Sexual assault awareness needs more collaboration if progress is to continue
The following is the opinion of the Emerald editorial board and not the organization as a whole. The editorial board is: Bayley Sandy, opinion editor; Sami Edge, editor in chief; Eder Campuzano, director of audience engagement; Kenneth Osborn, art director; Nik Streng and Kira Hoffelmeyer, managing editors. Hoffelmeyer is also a member of Kappa Alpha Theta.
The University of Oregon community has had a rough year.
Last May, the Eugene Police Department released a report detailing allegations that three UO men’s basketball players had raped a female student.
Sexual assault on college campuses has been a national issue for some time, but this is the event that forced the UO to make it a priority.
Things are getting better.
The UO is hiring a new vice president to better coordinate sexual assault prevention and response efforts on an administrative level. The university also gathered notable students to produce a video that affirms the notion that it’s on all of us to help end sexual violence.
Groups like the Organization Against Sexual Assault are aiding the efforts of existing institutions like the Sexual Wellness Advocacy Team and the Women’s Center in educating the community and spearheading assault prevention in a grassroots manner.
Just last week, the School of Journalism and Communication and SWAT co-hosted a screening of The Hunting Ground, an HBO documentary that explores the issue of sexual assault.
The film played to a packed house. It was encouraging to see that there’s a continued interest in learning about sexual assault and discussing how to address it as a community. Plenty of folks participated in the conversation following the screening as well. That was fantastic.
Unfortunately, that earnest dialogue turned negative after the film when a man in the audience asked UO psychology professor and sexual assault researcher Jennifer Freyd about her definition of consent. Some attendees told him to shut up and leave.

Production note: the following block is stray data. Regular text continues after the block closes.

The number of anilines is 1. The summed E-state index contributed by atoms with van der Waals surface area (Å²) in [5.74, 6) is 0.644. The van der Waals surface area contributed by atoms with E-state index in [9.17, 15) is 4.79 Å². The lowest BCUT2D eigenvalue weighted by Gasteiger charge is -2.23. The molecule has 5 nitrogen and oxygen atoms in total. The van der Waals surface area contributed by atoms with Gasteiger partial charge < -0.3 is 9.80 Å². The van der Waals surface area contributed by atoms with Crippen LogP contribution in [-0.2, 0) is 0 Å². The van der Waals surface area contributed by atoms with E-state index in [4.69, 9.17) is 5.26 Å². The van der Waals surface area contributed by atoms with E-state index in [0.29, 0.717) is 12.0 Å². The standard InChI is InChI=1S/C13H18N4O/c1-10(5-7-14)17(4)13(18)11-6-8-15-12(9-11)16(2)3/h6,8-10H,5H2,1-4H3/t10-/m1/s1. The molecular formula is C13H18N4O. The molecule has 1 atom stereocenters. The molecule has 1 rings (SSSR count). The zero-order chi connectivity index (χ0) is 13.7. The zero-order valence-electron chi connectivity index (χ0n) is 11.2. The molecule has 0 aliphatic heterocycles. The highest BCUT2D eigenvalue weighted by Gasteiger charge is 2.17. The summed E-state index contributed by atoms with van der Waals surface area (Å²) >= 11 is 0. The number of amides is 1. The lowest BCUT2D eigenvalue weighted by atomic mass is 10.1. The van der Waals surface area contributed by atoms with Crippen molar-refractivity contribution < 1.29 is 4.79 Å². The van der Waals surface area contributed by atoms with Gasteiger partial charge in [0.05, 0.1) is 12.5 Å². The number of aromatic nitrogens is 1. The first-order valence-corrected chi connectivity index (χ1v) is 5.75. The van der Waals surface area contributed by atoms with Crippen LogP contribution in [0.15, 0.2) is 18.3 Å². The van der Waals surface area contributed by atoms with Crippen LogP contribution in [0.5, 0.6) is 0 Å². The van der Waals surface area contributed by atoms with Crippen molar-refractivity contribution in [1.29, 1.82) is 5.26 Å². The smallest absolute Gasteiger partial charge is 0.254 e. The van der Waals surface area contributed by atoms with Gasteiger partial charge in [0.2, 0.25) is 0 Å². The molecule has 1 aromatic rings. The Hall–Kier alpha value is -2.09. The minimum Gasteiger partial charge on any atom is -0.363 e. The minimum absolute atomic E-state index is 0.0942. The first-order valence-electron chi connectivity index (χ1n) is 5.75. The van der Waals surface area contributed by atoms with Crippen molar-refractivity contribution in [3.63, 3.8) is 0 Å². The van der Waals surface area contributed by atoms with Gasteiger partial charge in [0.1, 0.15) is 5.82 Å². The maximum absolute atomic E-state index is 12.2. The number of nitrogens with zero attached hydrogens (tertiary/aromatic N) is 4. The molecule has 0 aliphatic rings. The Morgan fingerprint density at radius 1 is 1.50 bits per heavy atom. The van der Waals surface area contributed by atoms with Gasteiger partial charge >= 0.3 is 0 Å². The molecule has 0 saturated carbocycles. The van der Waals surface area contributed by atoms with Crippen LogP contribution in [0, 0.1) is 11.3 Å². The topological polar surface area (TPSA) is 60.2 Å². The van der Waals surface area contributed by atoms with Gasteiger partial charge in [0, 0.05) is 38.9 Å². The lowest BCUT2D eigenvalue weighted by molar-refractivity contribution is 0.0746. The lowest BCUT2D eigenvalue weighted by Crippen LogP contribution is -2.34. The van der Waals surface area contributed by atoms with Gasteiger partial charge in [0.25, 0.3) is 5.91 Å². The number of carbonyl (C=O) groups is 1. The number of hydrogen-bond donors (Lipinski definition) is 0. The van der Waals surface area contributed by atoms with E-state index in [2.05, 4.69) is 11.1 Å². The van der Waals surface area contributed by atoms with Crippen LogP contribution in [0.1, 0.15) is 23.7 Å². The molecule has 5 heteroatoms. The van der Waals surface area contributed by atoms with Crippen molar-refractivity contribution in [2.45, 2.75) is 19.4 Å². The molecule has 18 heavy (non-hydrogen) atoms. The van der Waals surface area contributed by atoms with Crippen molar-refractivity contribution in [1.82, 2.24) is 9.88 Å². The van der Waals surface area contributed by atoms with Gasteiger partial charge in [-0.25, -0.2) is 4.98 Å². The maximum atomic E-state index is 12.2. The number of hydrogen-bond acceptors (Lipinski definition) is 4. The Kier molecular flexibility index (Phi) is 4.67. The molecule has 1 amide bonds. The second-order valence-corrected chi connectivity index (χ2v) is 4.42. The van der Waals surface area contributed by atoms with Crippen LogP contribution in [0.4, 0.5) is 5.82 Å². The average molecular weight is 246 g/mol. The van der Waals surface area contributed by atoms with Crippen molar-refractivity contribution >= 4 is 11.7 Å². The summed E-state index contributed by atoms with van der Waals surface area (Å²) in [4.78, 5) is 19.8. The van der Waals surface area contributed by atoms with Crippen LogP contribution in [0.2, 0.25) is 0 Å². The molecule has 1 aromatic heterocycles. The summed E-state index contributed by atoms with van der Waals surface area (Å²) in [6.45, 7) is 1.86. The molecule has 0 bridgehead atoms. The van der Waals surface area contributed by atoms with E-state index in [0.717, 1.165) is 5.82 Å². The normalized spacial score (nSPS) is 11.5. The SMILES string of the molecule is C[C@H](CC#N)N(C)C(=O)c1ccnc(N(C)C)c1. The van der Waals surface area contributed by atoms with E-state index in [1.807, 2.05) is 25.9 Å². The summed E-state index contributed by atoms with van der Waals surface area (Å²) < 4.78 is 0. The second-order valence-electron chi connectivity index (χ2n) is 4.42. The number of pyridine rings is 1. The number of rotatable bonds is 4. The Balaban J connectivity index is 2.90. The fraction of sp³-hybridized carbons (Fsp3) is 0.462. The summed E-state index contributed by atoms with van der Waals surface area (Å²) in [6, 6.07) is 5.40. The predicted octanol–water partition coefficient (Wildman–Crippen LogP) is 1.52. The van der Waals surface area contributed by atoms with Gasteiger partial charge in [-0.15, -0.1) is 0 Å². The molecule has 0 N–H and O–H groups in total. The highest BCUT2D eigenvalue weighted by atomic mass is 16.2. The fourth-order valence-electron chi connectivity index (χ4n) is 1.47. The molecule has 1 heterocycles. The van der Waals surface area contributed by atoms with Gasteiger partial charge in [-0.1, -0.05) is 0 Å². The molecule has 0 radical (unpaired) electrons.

When advocates respond this way, people reject the positive message. History has proven that the most outspoken members of any group are the ones who are remembered, not often for the better.
We recognize that vocal extremists don’t represent advocates as a whole. In fact, the leaders of the advocacy groups were very tolerant, understanding and collaborative.
Freyd, rather than attacking him, invited him to discuss his confusion one-on-one.
Creating a hostile culture — whether it’s freely telling rape jokes or shouting at people who are confused — is the opposite of progress. Freyd’s approach highlighted how progress will occur — with patience, persistence and education.
There have been multiple instances when opportunities for education and action turned ugly.
One of the UO Senate’s Task Force on Sexual Assault’s recommendations to the administration was to limit the expansion of Fraternity and Sorority Life after it was found that members of those student groups report sexual assault in higher numbers than their peers.
That spurred the ASUO Senate to consider a similar recommendation. What followed was a meeting filled with hostile conversations that utilized stereotypes to condemn FSL. Fortunately, the student senate pulled the resolution from consideration.
But the fervor exhibited at that meeting is emblematic of the problems we see in too many approaches. Rather than throwing the book at FSL, we must aim to help the organization solve those problems.
Hostility doesn’t solve anything — cooperation does. We implore anyone who’s raised torches and pitchforks in the movement to end sexual assault to extend an olive branch instead.
Let FSL benefit from your knowledge and cooperation. Give sorority and fraternity presidents the tools they need to educate their fellow members.
Adversarial behavior alienates. It drives us apart. We should aim to empathize and educate if we want to move forward.
Sexual assault prevention is not as easy as hunting down a problem student and expelling him or her. Or shutting down one particular group or club that’s been proven to perpetually commit sexual violence. There are no obvious villains or dark figures stalking our campus seeking to do harm.
Solving this problem requires a shift in attitudes.
It’s been a long year, but we’ve seen progress. Things are getting better. But we need to realize that we all want the same things.
We all want to feel safe on campus. We want to look at sex in a positive light, not deal with it in a criminal capacity. And we want to trust that our fellow students, campus leaders and administrators are working to make those a reality.
We can get there. We just need to do a better job of working together to get it done.
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